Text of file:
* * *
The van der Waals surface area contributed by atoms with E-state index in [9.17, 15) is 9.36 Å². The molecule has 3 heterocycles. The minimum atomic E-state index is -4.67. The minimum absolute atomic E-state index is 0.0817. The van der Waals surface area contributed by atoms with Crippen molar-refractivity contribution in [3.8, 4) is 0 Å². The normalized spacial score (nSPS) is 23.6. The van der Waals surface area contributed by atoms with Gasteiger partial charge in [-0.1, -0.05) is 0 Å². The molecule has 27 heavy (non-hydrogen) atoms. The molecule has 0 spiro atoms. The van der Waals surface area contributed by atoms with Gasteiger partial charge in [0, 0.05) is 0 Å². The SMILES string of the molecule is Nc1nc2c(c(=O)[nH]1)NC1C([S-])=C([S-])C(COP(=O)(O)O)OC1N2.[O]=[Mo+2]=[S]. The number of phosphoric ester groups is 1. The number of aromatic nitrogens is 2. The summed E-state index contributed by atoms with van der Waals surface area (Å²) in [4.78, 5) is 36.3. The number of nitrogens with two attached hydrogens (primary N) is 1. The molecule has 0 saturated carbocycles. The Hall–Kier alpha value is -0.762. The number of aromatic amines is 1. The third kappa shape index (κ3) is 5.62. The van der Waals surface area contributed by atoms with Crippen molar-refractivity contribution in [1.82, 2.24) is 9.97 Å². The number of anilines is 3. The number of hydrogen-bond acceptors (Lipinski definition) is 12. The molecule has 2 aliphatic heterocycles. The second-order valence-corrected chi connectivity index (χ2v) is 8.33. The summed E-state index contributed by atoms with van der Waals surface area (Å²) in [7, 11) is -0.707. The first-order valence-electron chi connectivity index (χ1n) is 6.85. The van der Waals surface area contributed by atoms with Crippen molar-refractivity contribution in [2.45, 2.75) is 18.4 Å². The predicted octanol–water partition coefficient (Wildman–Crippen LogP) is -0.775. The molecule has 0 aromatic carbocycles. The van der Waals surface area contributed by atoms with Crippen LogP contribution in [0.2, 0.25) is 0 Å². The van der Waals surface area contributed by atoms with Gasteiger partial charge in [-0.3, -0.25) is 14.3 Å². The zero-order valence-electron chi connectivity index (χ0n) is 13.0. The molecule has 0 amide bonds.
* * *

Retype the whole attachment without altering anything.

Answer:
The van der Waals surface area contributed by atoms with E-state index in [9.17, 15) is 9.36 Å². The molecule has 3 heterocycles. The minimum atomic E-state index is -4.67. The minimum absolute atomic E-state index is 0.0817. The van der Waals surface area contributed by atoms with Crippen molar-refractivity contribution in [3.8, 4) is 0 Å². The normalized spacial score (nSPS) is 23.6. The van der Waals surface area contributed by atoms with Gasteiger partial charge in [-0.1, -0.05) is 0 Å². The molecule has 27 heavy (non-hydrogen) atoms. The molecule has 0 spiro atoms. The van der Waals surface area contributed by atoms with Gasteiger partial charge in [0, 0.05) is 0 Å². The SMILES string of the molecule is Nc1nc2c(c(=O)[nH]1)NC1C([S-])=C([S-])C(COP(=O)(O)O)OC1N2.[O]=[Mo+2]=[S]. The number of phosphoric ester groups is 1. The number of aromatic nitrogens is 2. The summed E-state index contributed by atoms with van der Waals surface area (Å²) in [4.78, 5) is 36.3. The number of nitrogens with two attached hydrogens (primary N) is 1. The molecule has 0 saturated carbocycles. The Hall–Kier alpha value is -0.762. The number of aromatic amines is 1. The third kappa shape index (κ3) is 5.62. The van der Waals surface area contributed by atoms with Crippen molar-refractivity contribution in [1.82, 2.24) is 9.97 Å². The number of anilines is 3. The number of hydrogen-bond acceptors (Lipinski definition) is 12. The molecule has 2 aliphatic heterocycles. The second-order valence-corrected chi connectivity index (χ2v) is 8.33. The summed E-state index contributed by atoms with van der Waals surface area (Å²) in [7, 11) is -0.707. The first-order valence-electron chi connectivity index (χ1n) is 6.85. The van der Waals surface area contributed by atoms with Crippen molar-refractivity contribution in [2.45, 2.75) is 18.4 Å². The predicted octanol–water partition coefficient (Wildman–Crippen LogP) is -0.775. The molecule has 0 aromatic carbocycles. The van der Waals surface area contributed by atoms with Crippen LogP contribution in [0.2, 0.25) is 0 Å². The van der Waals surface area contributed by atoms with Gasteiger partial charge in [-0.3, -0.25) is 14.3 Å². The zero-order valence-electron chi connectivity index (χ0n) is 13.0. The molecule has 0 amide bonds.